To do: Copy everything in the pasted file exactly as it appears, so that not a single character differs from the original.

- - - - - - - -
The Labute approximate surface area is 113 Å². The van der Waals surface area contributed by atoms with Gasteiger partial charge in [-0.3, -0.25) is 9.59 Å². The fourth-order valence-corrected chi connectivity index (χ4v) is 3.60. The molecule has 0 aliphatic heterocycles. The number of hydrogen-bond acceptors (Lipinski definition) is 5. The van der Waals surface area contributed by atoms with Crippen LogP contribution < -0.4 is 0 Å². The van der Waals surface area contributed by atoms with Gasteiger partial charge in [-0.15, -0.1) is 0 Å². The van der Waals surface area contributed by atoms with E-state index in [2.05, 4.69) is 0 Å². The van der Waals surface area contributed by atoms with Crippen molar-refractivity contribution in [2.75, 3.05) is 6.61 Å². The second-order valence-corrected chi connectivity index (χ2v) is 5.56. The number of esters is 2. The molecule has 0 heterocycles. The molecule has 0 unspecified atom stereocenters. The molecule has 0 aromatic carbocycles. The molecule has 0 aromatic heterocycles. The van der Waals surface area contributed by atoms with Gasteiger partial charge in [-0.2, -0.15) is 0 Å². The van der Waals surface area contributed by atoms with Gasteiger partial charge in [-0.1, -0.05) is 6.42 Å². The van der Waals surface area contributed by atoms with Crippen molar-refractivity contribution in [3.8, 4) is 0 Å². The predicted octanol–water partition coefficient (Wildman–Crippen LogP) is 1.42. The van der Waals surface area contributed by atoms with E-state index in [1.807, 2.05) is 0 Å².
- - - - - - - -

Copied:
The Labute approximate surface area is 113 Å². The van der Waals surface area contributed by atoms with Gasteiger partial charge in [-0.3, -0.25) is 9.59 Å². The fourth-order valence-corrected chi connectivity index (χ4v) is 3.60. The molecule has 0 aliphatic heterocycles. The number of hydrogen-bond acceptors (Lipinski definition) is 5. The van der Waals surface area contributed by atoms with Crippen LogP contribution < -0.4 is 0 Å². The van der Waals surface area contributed by atoms with Gasteiger partial charge in [-0.15, -0.1) is 0 Å². The van der Waals surface area contributed by atoms with E-state index in [2.05, 4.69) is 0 Å². The van der Waals surface area contributed by atoms with Crippen molar-refractivity contribution in [2.75, 3.05) is 6.61 Å². The second-order valence-corrected chi connectivity index (χ2v) is 5.56. The number of esters is 2. The molecule has 0 heterocycles. The molecule has 0 unspecified atom stereocenters. The molecule has 0 aromatic carbocycles. The molecule has 0 aromatic heterocycles. The van der Waals surface area contributed by atoms with Gasteiger partial charge in [-0.2, -0.15) is 0 Å². The van der Waals surface area contributed by atoms with Gasteiger partial charge in [-0.1, -0.05) is 6.42 Å². The van der Waals surface area contributed by atoms with Crippen molar-refractivity contribution in [3.8, 4) is 0 Å². The predicted octanol–water partition coefficient (Wildman–Crippen LogP) is 1.42. The van der Waals surface area contributed by atoms with E-state index in [1.807, 2.05) is 0 Å².